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REVIEW ARTICLE
Year : 2018  |  Volume : 9  |  Issue : 4  |  Page : 155-164

Breast cancer stem cells, epigenetics, and radiation


1 Rutgers School of Graduate Studies; Department of Medicine, Hematology/Oncology, New Jersey Medical School, Rutgers School of Biomedical Health Science, São Paulo, Brazil
2 Rutgers School of Graduate Studies, New Jersey Medical School, São Paulo, Brazil
3 Department of Biochemistry, Institute of Chemistry, University of São Paulo, São Paulo, Brazil
4 Department of Pathology, Immunology and Laboratory Medicine, New Jersey Medical School, Rutgers School of Biomedical Health Science, Newark, NJ, USA
5 Department of Medicine, Hematology/Oncology, New Jersey Medical School, Rutgers School of Biomedical Health Science, Newark, NJ, USA

Correspondence Address:
Dr. Pranela Rameshwar
Department of Medicine, Hematology/Oncology, New Jersey Medical School, Rutgers School of Biomedical Health Science, Newark, NJ
USA
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Source of Support: None, Conflict of Interest: None


DOI: 10.4103/jrcr.jrcr_29_18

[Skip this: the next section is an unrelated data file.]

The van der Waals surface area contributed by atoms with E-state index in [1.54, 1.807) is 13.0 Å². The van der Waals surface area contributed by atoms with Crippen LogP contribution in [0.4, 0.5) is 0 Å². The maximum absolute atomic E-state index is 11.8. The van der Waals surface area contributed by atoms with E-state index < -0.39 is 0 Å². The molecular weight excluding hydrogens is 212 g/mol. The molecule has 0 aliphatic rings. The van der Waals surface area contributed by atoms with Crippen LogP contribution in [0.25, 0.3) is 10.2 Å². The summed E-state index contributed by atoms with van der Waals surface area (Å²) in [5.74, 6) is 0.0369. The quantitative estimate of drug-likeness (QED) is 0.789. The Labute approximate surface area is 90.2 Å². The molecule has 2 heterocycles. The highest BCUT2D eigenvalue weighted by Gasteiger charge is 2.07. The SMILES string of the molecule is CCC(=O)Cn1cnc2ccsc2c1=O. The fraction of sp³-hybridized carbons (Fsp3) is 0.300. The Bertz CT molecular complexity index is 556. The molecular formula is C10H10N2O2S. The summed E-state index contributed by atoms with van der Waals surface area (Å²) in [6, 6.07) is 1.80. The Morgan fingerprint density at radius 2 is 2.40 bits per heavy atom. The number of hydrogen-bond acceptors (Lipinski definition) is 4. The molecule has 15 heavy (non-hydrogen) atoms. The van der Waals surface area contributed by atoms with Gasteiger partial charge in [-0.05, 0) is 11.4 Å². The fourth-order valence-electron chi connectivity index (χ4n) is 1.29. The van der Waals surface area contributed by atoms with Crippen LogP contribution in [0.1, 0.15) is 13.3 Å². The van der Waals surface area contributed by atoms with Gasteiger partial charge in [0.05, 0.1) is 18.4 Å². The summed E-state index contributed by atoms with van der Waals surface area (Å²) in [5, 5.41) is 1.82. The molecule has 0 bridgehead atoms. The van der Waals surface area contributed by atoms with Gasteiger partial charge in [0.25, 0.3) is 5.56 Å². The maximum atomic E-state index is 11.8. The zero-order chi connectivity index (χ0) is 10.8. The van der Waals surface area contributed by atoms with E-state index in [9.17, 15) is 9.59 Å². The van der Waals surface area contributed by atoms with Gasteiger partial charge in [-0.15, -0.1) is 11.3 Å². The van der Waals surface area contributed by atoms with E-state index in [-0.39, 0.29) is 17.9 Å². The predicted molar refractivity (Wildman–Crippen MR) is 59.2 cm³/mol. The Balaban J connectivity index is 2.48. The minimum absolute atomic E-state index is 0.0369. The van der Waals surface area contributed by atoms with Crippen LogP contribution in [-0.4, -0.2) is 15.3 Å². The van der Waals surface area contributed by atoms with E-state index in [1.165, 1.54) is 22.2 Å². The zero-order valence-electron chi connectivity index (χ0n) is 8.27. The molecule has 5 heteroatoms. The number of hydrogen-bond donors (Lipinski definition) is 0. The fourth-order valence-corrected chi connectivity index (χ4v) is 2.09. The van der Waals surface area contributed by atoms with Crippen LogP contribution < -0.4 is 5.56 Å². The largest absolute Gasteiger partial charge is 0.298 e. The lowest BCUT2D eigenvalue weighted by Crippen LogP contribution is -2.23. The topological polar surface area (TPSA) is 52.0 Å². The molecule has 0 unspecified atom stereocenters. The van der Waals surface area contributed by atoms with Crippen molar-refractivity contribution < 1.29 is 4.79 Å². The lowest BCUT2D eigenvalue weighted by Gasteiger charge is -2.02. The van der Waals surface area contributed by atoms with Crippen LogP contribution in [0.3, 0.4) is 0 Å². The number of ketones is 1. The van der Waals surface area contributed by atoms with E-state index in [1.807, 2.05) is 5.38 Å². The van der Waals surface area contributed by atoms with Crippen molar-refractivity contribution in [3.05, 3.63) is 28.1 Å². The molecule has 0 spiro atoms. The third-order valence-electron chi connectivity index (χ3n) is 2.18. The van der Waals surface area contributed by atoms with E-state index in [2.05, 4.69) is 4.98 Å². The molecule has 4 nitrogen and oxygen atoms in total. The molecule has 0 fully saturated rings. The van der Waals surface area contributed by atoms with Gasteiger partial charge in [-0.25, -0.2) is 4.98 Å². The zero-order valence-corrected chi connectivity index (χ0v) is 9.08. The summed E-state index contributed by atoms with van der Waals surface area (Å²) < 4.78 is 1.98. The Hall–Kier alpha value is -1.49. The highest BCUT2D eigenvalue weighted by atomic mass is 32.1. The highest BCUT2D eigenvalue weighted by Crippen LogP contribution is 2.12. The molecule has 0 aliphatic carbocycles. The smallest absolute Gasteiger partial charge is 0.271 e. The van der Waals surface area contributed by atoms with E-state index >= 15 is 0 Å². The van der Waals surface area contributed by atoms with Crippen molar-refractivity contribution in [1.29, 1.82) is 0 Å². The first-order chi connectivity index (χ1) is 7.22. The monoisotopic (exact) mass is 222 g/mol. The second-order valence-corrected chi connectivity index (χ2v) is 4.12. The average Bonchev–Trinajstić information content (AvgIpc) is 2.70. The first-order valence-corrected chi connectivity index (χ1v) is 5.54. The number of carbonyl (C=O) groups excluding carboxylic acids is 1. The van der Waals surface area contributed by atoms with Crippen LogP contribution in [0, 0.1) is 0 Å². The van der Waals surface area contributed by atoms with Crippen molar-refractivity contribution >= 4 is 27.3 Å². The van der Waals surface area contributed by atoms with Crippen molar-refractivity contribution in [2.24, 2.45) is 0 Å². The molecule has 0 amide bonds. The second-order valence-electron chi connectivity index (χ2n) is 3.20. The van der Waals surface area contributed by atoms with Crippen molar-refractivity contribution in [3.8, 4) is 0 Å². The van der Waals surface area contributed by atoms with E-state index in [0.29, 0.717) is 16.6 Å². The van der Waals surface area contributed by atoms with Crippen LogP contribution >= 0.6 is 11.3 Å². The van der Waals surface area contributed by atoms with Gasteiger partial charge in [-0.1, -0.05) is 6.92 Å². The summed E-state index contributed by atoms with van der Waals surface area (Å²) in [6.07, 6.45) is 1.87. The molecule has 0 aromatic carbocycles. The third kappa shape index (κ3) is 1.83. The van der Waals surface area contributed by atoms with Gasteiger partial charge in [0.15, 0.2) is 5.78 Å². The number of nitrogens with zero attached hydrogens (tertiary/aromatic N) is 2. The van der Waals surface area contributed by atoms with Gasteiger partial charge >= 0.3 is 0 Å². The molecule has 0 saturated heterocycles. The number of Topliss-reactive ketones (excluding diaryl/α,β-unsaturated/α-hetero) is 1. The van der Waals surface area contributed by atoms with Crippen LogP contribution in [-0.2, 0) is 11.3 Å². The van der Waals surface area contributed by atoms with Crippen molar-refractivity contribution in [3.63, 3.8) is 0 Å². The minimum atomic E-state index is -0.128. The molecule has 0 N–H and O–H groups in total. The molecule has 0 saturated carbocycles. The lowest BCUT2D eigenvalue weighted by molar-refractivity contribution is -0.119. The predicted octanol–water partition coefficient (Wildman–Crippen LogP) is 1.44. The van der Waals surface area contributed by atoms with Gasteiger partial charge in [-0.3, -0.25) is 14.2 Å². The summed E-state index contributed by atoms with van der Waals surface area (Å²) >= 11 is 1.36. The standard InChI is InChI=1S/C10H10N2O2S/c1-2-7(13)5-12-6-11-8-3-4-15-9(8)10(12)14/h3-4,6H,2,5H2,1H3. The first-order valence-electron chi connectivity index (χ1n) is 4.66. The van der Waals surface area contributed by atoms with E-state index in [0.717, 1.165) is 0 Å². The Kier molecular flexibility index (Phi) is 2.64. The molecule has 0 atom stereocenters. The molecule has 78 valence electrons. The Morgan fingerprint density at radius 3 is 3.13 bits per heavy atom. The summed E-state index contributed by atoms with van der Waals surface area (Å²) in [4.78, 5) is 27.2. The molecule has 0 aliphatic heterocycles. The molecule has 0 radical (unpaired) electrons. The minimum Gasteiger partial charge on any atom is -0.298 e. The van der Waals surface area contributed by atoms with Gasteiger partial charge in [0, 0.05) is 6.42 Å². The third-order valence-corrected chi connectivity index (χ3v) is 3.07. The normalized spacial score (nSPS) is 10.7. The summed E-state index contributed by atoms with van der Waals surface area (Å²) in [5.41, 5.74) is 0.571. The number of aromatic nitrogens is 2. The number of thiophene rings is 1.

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Breast cancer remains a clinical problem despite advancements in the field. Cancer stem cells (CSCs) within the breast cancer population are implicated in cancer relapse. The dormant CSCs generally resist available treatment, thus challenging the current treatment paradigm. Radiation is an aggressive form of treatment typically used to reduce tumor mass in breast cancer patients. Several clinical and research-based studies have shown that radiation treatment cannot target all cancer cells, leaving behind radioresistant cells. The radioresistant cells have the potential to acquire stem cell-like features that render them untargetable with respect to the current technology. This review elaborates on cancer cells acquiring stem cell phenotype. In addition, we discuss the phenotype and function of cancer cells that are derived from radioresistant cells as well as indirect changes as a consequence to bystander effect. In addition, the epigenetic profile of the radioresistant cells plays a crucial role in the acquisition of cycling quiescence and stem cell-like phenotype and is detailed in this review.


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